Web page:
How the system works, is the static port is a sideways-facing hole (so it is not affected by airflow), and this reads the current air pressure, it does so by having sensors attached to a sealed thin metal box which has a vacuum inside it, the more air pressure there is, the more the box is compressed by air pressure. Movement sensors read this compression and can therefore work out the current air pressure, so it is basically just a very sophisticated and sensitive barometer. This barometric value is compared to the pressure being read by the intake of oncoming air at the pitot tubes; the difference in pressure between this and the static pressure measured by the static port, is how the airspeed is calculated. Obviously up at altitude it can be very cold, so these things can be heated to prevent ice from blocking them up and if the aeroplane is going to be on the ground for any appreciable length of time, they are covered up by very conspicuous 'remove before flight' tags to prevent insects and small birds from nesting in them. Believe it or not, a small wasp which nested in a pitot tube was actually the cause of an airliner crash a few years ago.

What is not apparent on this picture of the pitot tubes, is that at the back of the tube just before where it bends upwards to attach to the aeroplane, is a small drainage hole so that any water which enters the tube can escape out of the back of it instead of blocking it up.

The other thing you might see sticking out of the aeroplane skin near the pitot tubes and air temp probes, are the angle of attack vanes. These are usually a flat metal blade mounted on a swivel so that they can rotate in the airflow to indicate the AoA the aeroplane is at to angle sensors which are attached to them. Since these could freeze up too and be inhibited from rotating, they also often have provision for them to be heated up.

As you can see from the picture, unlike other things which stick out from the aeroplane all over the place, such as antennas and vent doors etc, instrument probes are not generally painted, instead being bare metal, quite often either galvanised steel or made of something like stainless steel or titanium to prevent corrosion. Because they can be heated and can also get very cold too, painting them would rather pointless unless you went to the trouble of using specialist paint on them which could handle a very wide temperature range, so it's just easier to not bother painting the things at all.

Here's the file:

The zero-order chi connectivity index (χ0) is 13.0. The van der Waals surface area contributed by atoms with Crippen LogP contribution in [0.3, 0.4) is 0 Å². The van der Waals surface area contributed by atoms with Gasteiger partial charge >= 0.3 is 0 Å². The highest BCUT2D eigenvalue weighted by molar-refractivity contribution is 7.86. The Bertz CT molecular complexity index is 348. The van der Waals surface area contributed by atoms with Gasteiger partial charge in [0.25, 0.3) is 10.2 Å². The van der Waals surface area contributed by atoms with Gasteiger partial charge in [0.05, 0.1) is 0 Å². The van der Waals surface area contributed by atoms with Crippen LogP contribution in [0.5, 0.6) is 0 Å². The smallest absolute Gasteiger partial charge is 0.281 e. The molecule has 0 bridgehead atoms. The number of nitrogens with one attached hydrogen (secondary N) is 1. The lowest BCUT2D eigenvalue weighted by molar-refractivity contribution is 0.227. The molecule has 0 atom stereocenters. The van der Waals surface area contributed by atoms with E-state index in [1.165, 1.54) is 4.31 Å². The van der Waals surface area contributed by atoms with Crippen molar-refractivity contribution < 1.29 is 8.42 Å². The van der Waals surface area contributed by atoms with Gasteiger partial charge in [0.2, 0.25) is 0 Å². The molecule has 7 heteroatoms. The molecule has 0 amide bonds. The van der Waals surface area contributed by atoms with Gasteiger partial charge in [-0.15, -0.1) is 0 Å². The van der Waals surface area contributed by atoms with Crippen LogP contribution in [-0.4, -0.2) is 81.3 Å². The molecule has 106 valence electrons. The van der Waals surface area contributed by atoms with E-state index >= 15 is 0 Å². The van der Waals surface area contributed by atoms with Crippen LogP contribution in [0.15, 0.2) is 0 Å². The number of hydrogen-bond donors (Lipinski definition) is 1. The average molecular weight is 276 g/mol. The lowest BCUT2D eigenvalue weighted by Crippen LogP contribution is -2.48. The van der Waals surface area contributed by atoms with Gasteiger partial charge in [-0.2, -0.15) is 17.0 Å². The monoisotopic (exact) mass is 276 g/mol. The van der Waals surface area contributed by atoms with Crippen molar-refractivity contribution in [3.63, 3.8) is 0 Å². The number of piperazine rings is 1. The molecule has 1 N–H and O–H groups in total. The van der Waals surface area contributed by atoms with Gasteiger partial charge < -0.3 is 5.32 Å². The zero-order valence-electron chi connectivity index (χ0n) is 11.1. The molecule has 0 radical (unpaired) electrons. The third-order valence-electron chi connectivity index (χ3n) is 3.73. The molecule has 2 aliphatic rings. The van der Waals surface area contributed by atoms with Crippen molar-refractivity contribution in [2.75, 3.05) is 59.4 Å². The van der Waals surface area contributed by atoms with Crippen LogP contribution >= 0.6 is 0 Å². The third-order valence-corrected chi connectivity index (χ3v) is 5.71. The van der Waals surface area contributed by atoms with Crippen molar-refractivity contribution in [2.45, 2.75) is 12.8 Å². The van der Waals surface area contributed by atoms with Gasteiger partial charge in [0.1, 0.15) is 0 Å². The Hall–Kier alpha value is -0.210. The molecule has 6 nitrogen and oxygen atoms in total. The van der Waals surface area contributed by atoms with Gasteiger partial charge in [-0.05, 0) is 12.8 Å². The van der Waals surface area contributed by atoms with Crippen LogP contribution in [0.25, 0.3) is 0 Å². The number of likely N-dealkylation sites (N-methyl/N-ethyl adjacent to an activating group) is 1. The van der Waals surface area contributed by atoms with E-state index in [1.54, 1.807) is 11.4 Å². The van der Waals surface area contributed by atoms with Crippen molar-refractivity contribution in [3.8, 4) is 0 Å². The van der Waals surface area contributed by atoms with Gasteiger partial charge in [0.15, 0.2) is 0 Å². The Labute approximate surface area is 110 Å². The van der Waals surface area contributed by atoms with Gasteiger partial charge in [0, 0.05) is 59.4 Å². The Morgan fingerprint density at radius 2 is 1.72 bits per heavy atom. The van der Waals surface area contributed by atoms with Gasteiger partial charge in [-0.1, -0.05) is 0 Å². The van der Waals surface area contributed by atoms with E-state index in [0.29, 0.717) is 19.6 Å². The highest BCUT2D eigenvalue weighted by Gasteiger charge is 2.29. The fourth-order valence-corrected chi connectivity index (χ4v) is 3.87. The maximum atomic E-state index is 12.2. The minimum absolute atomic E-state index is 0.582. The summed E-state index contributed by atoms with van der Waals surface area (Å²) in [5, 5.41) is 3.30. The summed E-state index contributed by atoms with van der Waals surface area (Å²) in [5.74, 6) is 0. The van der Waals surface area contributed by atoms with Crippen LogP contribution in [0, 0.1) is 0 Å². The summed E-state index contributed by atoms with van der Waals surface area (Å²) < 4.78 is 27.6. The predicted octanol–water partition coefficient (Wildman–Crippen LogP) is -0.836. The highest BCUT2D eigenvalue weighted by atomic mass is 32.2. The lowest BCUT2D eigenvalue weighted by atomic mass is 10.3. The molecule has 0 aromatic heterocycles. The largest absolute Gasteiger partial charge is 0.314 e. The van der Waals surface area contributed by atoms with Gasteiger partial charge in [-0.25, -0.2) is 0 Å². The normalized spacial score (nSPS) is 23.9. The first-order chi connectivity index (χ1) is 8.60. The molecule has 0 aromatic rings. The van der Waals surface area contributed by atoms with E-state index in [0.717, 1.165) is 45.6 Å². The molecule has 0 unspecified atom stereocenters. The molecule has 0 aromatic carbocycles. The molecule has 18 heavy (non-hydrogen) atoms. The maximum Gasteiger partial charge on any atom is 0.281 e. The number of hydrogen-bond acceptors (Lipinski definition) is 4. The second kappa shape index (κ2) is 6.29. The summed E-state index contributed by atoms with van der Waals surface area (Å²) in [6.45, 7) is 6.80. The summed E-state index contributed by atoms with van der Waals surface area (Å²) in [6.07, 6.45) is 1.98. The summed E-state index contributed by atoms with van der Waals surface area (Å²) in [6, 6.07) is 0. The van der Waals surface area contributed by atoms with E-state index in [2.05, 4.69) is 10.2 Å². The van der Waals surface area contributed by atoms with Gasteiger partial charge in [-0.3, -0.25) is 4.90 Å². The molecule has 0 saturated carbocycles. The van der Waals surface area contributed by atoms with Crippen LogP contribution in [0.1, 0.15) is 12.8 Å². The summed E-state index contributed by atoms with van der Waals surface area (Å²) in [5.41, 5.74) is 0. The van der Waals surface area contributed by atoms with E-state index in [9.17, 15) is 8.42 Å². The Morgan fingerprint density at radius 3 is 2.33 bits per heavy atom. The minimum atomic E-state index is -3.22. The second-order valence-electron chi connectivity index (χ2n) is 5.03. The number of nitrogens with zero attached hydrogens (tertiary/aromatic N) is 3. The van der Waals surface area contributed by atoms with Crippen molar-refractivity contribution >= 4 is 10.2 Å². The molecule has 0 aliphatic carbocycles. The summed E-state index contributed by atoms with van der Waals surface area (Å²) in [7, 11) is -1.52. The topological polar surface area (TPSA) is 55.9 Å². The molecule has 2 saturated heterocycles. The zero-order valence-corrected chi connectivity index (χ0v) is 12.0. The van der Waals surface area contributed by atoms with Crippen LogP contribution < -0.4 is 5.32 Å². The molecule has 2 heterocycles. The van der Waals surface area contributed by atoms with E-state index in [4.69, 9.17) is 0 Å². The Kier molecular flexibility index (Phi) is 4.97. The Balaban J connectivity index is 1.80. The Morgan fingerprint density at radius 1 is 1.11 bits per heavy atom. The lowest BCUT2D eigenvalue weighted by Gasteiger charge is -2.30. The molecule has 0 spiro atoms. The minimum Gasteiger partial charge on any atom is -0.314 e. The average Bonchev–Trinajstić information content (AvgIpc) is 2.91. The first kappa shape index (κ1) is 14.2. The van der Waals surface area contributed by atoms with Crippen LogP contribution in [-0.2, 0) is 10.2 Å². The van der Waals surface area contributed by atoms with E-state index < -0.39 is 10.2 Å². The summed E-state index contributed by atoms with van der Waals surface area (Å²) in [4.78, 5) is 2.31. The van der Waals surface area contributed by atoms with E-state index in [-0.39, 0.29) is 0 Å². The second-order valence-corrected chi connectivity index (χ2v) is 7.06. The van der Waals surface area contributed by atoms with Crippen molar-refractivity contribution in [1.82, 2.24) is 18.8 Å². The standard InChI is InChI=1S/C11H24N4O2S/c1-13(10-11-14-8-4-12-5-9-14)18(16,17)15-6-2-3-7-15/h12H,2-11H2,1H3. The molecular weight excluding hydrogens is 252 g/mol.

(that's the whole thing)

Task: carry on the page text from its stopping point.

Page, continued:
Although these probes are often too high up on the fuselage to present a hazard to ground personnel, on smaller airliners such as a CRJ or an ATR, you have to be careful not to touch them because if they have their heating switched on, they are so hot that your skin would stick to them if it touched them. Having said that, you can actually just about touch these ones on the A330, and so you have to be careful not to do that when opening the panel to connect the GPU/FEP. We actually saw one these probes (a few nights ago on an Airbus A330 that had just taxied in at Manchester) which had a black smoke scar trailing back from it along the fuselage for a few inches, which gives you an idea of how hot they can get, although that evidence of smoke on the aircraft skin which we spotted was unusual enough for us to report it as a potential issue when we did the walk around check, as it doesn't normally look like that.

Edited by Chock

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1 hour ago, berts said:

attitude indicator (HSI) failed and slowly toppled

That is why I cross-check with the RMI/Compass to verify. If I ain't turning then my wings are level.  

I realize my military training was different than civilian training, and this is not a criticism of civilian instruction.  One of the maneuvers that I was required to perform on partial panel was to do a spin and roll out on a designated heading.  It has been my experience that even the best attitude indicators will tumble on occasion.  

A little trivia for those who may not know, when performing a split S and rolling in on a target, the bottom of all military attitude indicators that I am familiar with reads "DIVE". 🤣

Grace and Peace, 

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Excellent responses.  I really learned a lot here.  That is why I love this forum.

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3 hours ago, paulyg123 said:

Are you saying on a recent Boeing plane the pilot and copilots speeds are determined by separate systems?

Not exactly if we’re talking about a 777.  In the 777 both PFDs are receiving data from the ADIRU.  This data is voted data from the air data modules (3 each pitot and static).  Single channel air data is only displayed on its respective PFD if ALTN is selected as the instrument source.

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Loss of airspeed is a memory item at my airline. Depending on flap configuration the procedure is to turn all automation off (autopilot, auto throttles and flight directors) then set 4 degrees pitch and 75% N1 for flaps up or 10 degrees pitch and 80% N1 for flaps extended. From there, run the QRH. This is for the 757/767 only.

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The best thing you can do is that you just to nothing. Maintain altitude, thrust setting and pitch.

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22 hours ago, Bluestar said: